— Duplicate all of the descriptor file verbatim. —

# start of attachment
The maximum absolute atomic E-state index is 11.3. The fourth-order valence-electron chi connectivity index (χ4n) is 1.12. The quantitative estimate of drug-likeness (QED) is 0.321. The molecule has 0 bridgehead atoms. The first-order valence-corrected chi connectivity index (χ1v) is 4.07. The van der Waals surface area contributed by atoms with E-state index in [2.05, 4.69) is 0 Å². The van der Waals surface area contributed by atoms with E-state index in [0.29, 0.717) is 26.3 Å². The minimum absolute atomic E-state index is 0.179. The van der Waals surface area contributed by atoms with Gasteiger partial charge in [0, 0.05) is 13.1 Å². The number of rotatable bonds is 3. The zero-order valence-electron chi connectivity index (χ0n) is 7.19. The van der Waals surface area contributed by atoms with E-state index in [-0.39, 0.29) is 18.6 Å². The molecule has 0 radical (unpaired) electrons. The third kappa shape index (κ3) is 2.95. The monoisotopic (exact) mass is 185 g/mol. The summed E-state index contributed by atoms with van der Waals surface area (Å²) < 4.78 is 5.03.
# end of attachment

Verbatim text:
The maximum absolute atomic E-state index is 11.3. The fourth-order valence-electron chi connectivity index (χ4n) is 1.12. The quantitative estimate of drug-likeness (QED) is 0.321. The molecule has 0 bridgehead atoms. The first-order valence-corrected chi connectivity index (χ1v) is 4.07. The van der Waals surface area contributed by atoms with E-state index in [2.05, 4.69) is 0 Å². The van der Waals surface area contributed by atoms with E-state index in [0.29, 0.717) is 26.3 Å². The minimum absolute atomic E-state index is 0.179. The van der Waals surface area contributed by atoms with Gasteiger partial charge in [0, 0.05) is 13.1 Å². The number of rotatable bonds is 3. The zero-order valence-electron chi connectivity index (χ0n) is 7.19. The van der Waals surface area contributed by atoms with E-state index in [-0.39, 0.29) is 18.6 Å². The molecule has 0 radical (unpaired) electrons. The third kappa shape index (κ3) is 2.95. The monoisotopic (exact) mass is 185 g/mol. The summed E-state index contributed by atoms with van der Waals surface area (Å²) < 4.78 is 5.03.